P. L. Shopbella, J. G. Cohena, and L. Bergmanb
a California Institute of Technology, Mail Stop 105-24,
Pasadena, CA 91125 USA
b Jet Propulsion Laboratory, Mail Stop 525-3660, Pasadena, CA
a California Institute of Technology, Mail Stop 105-24, Pasadena, CA 91125 USA
b Jet Propulsion Laboratory, Mail Stop 525-3660, Pasadena, CA 91109 USA
As a technical demonstration project for the NASA Advanced Communications Technology Satellite (ACTS), we have implemented remote observing on the 10-meter Keck II telescope on Mauna Kea in Hawaii from the California Institute of Technology campus in Pasadena. The data connection consists of ATM networks in Hawaii and California, running at OC-1 speeds (51 Mbit/sec) through optical fiber, and high data rate (HDR) satellite antennae at JPL in Pasadena and at the Tripler Army Medical Center in Honolulu. The ACTS network provides sufficient bandwidth to enable true remote observing, with a software environment identical to that used for on-site observing.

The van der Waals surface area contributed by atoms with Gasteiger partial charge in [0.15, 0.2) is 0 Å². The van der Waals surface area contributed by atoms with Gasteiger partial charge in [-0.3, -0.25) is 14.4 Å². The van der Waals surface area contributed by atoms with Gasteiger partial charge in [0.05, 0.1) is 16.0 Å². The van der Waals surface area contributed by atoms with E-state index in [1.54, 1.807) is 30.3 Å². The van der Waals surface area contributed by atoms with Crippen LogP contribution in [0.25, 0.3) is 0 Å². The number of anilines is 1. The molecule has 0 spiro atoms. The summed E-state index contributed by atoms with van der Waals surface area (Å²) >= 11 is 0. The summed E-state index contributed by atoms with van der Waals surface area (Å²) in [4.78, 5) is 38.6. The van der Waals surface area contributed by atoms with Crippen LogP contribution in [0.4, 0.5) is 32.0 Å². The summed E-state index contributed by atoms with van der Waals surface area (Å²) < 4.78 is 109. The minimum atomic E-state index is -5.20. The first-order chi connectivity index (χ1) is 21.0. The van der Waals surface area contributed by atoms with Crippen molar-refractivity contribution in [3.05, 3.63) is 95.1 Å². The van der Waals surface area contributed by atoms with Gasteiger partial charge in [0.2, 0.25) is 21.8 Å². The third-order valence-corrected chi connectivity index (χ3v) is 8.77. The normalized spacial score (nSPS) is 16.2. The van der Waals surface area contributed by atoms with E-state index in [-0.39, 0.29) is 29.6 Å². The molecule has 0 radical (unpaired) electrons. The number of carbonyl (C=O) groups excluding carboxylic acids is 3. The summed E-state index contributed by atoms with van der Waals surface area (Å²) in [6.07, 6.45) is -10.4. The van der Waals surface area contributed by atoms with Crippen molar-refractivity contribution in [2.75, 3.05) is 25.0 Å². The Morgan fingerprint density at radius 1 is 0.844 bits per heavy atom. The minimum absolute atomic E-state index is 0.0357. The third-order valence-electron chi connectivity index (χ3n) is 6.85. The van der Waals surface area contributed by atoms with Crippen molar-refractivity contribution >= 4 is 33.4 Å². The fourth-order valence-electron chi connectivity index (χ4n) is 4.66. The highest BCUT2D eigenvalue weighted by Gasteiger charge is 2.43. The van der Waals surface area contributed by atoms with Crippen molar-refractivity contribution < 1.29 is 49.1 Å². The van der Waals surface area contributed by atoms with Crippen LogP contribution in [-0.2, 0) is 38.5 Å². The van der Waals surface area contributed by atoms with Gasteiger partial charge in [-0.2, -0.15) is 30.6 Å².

In this paper, we demonstrate that while the satellite link introduces a number of difficulties and decreases overall reliability of the system, remote observing is not only feasible, but provides several important advantages over standard observing paradigms. Benefits include involving more members of observing teams while decreasing expenses, enhancing real-time data analysis of observations by persons not subject to altitude-related conditions, and providing facilities, expertise, and personnel not normally available at the observing site. Although the current bandwidth of the public Internet is insufficient for true remote observing, we nevertheless anticipate a growing role for remote observing techniques, particularly as high-speed terrestrial networking paradigms, such as ATM, become more commonly available.
Keywords: remote observing, Keck Observatory, ACTS, satellite communications, ATM